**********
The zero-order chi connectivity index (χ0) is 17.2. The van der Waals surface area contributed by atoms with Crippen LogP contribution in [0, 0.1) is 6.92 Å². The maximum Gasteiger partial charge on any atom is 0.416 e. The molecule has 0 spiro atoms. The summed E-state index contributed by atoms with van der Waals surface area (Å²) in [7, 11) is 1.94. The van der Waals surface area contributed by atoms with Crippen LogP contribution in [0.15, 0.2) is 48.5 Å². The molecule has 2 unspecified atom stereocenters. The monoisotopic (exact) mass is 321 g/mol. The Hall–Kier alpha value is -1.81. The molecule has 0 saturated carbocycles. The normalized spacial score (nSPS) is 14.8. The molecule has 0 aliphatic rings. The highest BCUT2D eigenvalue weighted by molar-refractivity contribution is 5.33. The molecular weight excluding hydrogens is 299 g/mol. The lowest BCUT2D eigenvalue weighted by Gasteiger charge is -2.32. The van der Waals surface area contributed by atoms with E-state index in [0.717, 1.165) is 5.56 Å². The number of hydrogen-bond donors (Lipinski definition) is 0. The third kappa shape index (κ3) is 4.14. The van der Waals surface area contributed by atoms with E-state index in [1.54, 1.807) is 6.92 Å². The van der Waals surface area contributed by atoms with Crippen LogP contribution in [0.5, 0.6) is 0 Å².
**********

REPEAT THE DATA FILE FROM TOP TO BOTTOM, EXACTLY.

The zero-order chi connectivity index (χ0) is 17.2. The van der Waals surface area contributed by atoms with Crippen LogP contribution in [0, 0.1) is 6.92 Å². The maximum Gasteiger partial charge on any atom is 0.416 e. The molecule has 0 spiro atoms. The summed E-state index contributed by atoms with van der Waals surface area (Å²) in [7, 11) is 1.94. The van der Waals surface area contributed by atoms with Crippen LogP contribution in [0.15, 0.2) is 48.5 Å². The molecule has 2 unspecified atom stereocenters. The monoisotopic (exact) mass is 321 g/mol. The Hall–Kier alpha value is -1.81. The molecule has 0 saturated carbocycles. The normalized spacial score (nSPS) is 14.8. The molecule has 0 aliphatic rings. The highest BCUT2D eigenvalue weighted by molar-refractivity contribution is 5.33. The molecular weight excluding hydrogens is 299 g/mol. The lowest BCUT2D eigenvalue weighted by Gasteiger charge is -2.32. The van der Waals surface area contributed by atoms with E-state index in [0.717, 1.165) is 5.56 Å². The number of hydrogen-bond donors (Lipinski definition) is 0. The third kappa shape index (κ3) is 4.14. The van der Waals surface area contributed by atoms with E-state index in [1.54, 1.807) is 6.92 Å². The van der Waals surface area contributed by atoms with Crippen LogP contribution in [0.5, 0.6) is 0 Å².